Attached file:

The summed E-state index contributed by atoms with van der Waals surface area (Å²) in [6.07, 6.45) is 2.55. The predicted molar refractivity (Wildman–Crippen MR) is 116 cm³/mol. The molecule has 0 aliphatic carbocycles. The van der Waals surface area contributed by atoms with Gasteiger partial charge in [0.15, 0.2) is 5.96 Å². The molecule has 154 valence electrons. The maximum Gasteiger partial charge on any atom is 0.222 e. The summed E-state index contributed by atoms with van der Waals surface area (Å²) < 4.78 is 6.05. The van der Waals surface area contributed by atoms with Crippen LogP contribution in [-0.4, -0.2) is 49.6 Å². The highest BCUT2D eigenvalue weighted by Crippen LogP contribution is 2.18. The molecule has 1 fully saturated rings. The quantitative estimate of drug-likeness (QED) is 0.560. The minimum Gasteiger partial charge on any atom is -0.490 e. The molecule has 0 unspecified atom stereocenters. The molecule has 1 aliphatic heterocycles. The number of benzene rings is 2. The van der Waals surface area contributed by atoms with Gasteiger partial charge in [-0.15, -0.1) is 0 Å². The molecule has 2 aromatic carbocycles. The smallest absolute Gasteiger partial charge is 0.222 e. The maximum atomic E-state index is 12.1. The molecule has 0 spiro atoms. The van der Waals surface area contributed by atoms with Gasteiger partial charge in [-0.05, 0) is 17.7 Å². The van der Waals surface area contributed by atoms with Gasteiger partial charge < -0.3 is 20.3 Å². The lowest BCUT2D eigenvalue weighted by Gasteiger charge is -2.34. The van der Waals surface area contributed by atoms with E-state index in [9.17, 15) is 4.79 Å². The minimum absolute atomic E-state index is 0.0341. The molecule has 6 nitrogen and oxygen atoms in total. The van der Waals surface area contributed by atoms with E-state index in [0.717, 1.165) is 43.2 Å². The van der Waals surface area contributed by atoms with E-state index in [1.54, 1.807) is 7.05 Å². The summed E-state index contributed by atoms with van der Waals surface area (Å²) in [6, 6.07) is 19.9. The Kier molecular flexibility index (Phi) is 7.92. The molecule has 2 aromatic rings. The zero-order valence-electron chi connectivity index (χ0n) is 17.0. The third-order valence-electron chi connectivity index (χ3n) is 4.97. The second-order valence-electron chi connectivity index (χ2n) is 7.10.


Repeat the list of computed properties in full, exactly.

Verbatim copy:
The summed E-state index contributed by atoms with van der Waals surface area (Å²) in [6.07, 6.45) is 2.55. The predicted molar refractivity (Wildman–Crippen MR) is 116 cm³/mol. The molecule has 0 aliphatic carbocycles. The van der Waals surface area contributed by atoms with Gasteiger partial charge in [0.15, 0.2) is 5.96 Å². The molecule has 154 valence electrons. The maximum Gasteiger partial charge on any atom is 0.222 e. The summed E-state index contributed by atoms with van der Waals surface area (Å²) < 4.78 is 6.05. The van der Waals surface area contributed by atoms with Crippen LogP contribution in [-0.4, -0.2) is 49.6 Å². The highest BCUT2D eigenvalue weighted by Crippen LogP contribution is 2.18. The molecule has 1 fully saturated rings. The quantitative estimate of drug-likeness (QED) is 0.560. The minimum Gasteiger partial charge on any atom is -0.490 e. The molecule has 0 unspecified atom stereocenters. The molecule has 1 aliphatic heterocycles. The number of benzene rings is 2. The van der Waals surface area contributed by atoms with Gasteiger partial charge in [-0.15, -0.1) is 0 Å². The molecule has 2 aromatic carbocycles. The smallest absolute Gasteiger partial charge is 0.222 e. The maximum atomic E-state index is 12.1. The molecule has 0 spiro atoms. The van der Waals surface area contributed by atoms with Gasteiger partial charge in [-0.05, 0) is 17.7 Å². The van der Waals surface area contributed by atoms with Gasteiger partial charge < -0.3 is 20.3 Å². The lowest BCUT2D eigenvalue weighted by Gasteiger charge is -2.34. The van der Waals surface area contributed by atoms with E-state index in [9.17, 15) is 4.79 Å². The minimum absolute atomic E-state index is 0.0341. The molecule has 6 nitrogen and oxygen atoms in total. The van der Waals surface area contributed by atoms with E-state index in [0.717, 1.165) is 43.2 Å². The van der Waals surface area contributed by atoms with E-state index in [1.54, 1.807) is 7.05 Å². The summed E-state index contributed by atoms with van der Waals surface area (Å²) in [6, 6.07) is 19.9. The Kier molecular flexibility index (Phi) is 7.92. The molecule has 2 aromatic rings. The zero-order valence-electron chi connectivity index (χ0n) is 17.0. The third-order valence-electron chi connectivity index (χ3n) is 4.97. The second-order valence-electron chi connectivity index (χ2n) is 7.10.